Costa Rica studies a new Water Law after 78 years

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    A project for a new water law tries to break through in Costa Rica after 78 years, in a context in which the water resource is increasingly valuable and in which there is criticism from environmental sectors for alleged setbacks in the text on the management and protection of the resource.

    The bill for the Integrated Management of Water Resources is currently in the Legislative Plenary where it could be voted on in the coming days.

    Water Law

    The current Water Law has been in force since 1942 and after years of attempts to promote new legislation, apparently there is political viability for the advancement of a text that, according to the Government, modernizes the management and protection of this resource.

    The initiative toughens the fines for polluting or damaging tributaries in accordance with an order that classifies offenses as minor, serious and extremely serious.

    In addition, the text establishes protection zones around springs, the banks of rivers, streams or lakes, natural and artificial reservoirs built by the State.

    In those protected areas, whose extension varies according to the tributary, it will also be prohibited to cut trees.

    The initiative also establishes that the State must reenact the law every 10 years, with reviews midway through that period, a National Water Resource Plan that guides actions to guarantee the quality, protection and supply of water.

    Good environmental practices

    The project promotes the creation of benefits for clean energy projects and good environmental practices, and also creates a fee for those who have concessions for the use of water.

    The coordinator of the Socio-environmental Kiosks Program of the University of Costa Rica, Mauricio Álvarez, said that the law “has advances and new tools when it comes to managing conflicts,” but regretted that “there is no social counterweight for effective control.”

    According to the environmental leader, the project creates “a void of power in the National Water Directorate” that takes away the participation of community and social organizations that are currently carrying out control tasks, mainly in rural areas.

    “The latest environmental laws have had serious compliance problems because the State has little capacity to control. The law, for more tools or more modern equipment that may be presented, is a dead letter in the face of a reality that it is the communities that are managing the daily life of the defense and management of water, especially in rural areas, ”Álvarez said.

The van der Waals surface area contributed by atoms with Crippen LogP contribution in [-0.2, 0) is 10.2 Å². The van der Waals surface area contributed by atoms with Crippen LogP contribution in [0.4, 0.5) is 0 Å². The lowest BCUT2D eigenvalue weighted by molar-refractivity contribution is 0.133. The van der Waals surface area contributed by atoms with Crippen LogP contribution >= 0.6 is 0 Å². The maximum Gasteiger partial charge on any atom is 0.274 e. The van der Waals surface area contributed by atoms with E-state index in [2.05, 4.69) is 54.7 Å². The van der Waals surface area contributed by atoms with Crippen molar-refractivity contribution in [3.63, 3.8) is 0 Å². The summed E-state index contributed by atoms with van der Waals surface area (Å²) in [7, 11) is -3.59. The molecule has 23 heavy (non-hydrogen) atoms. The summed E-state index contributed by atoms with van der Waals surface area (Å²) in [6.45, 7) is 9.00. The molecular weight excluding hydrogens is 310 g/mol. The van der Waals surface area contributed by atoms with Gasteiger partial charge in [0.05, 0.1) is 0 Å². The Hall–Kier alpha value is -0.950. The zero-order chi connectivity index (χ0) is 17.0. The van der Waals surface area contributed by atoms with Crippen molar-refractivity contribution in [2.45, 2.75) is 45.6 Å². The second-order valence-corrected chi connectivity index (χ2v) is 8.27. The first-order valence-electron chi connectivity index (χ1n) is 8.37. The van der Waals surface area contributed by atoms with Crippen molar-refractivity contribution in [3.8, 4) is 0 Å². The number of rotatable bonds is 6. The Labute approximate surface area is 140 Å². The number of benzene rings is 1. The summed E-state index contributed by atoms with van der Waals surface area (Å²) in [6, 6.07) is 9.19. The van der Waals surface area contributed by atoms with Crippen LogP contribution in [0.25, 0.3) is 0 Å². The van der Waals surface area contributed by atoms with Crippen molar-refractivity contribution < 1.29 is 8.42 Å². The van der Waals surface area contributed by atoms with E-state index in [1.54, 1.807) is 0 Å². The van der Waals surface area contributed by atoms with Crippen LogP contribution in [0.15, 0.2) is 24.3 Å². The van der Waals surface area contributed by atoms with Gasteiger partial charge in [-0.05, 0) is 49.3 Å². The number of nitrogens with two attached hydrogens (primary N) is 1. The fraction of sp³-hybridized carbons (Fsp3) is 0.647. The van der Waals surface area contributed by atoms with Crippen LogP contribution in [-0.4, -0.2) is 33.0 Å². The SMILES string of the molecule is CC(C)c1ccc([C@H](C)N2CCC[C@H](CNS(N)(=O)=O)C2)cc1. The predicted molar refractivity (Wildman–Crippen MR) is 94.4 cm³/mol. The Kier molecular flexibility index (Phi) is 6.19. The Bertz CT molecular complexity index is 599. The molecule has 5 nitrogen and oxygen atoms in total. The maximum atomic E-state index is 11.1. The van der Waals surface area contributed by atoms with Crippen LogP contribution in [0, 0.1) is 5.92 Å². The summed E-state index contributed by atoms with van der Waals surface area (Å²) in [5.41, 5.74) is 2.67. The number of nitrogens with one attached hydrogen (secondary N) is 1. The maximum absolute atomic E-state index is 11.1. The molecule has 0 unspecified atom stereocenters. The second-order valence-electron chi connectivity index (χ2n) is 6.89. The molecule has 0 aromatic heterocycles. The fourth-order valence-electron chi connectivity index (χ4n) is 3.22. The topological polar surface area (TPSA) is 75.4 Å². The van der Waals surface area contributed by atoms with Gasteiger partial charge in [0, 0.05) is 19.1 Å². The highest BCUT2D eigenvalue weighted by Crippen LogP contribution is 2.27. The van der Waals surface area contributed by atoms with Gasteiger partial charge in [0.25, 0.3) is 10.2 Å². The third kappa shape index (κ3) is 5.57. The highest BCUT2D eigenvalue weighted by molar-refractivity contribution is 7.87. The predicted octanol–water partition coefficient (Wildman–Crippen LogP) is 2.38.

According to the environmentalist, if this law is approved “the resource situation will not change much” and assured that there are “powerful sectors that do not want a new law.”

    Álvarez did emphasize that this initiative does not privatize the resource and confirms the extension of the protection zones around springs and other bodies of water.

    Right of access to water

    The Government has stated that the project maintains the public domain of water, ratifies access to water as a human right and also recognizes the economic, social and cultural value of the resource as tools to improve management and conservation.

    The version of the Executive also ensures that the initiative strengthens the Water Directorate and transforms it into the National Water Directorate, and provides it with better instruments to monitor the good use of water resources, avoid pollution processes and monitor the impacts of climate change.

    “This project gives the country a series of modern tools to better manage the water resource. We have a law from the 1940s where we did not have the type of information or technological instruments that we have now, ”said Environment Minister Andrea Meza.

    The official explained that the current law dates from a time when it was believed that water was an inexhaustible resource.

    “Today, recognizing that it is a resource that is depleted and with threats such as climate change, it is important to update the way we manage and take care of such a precious resource, vital for economic reactivation and for different productive uses,” she added.

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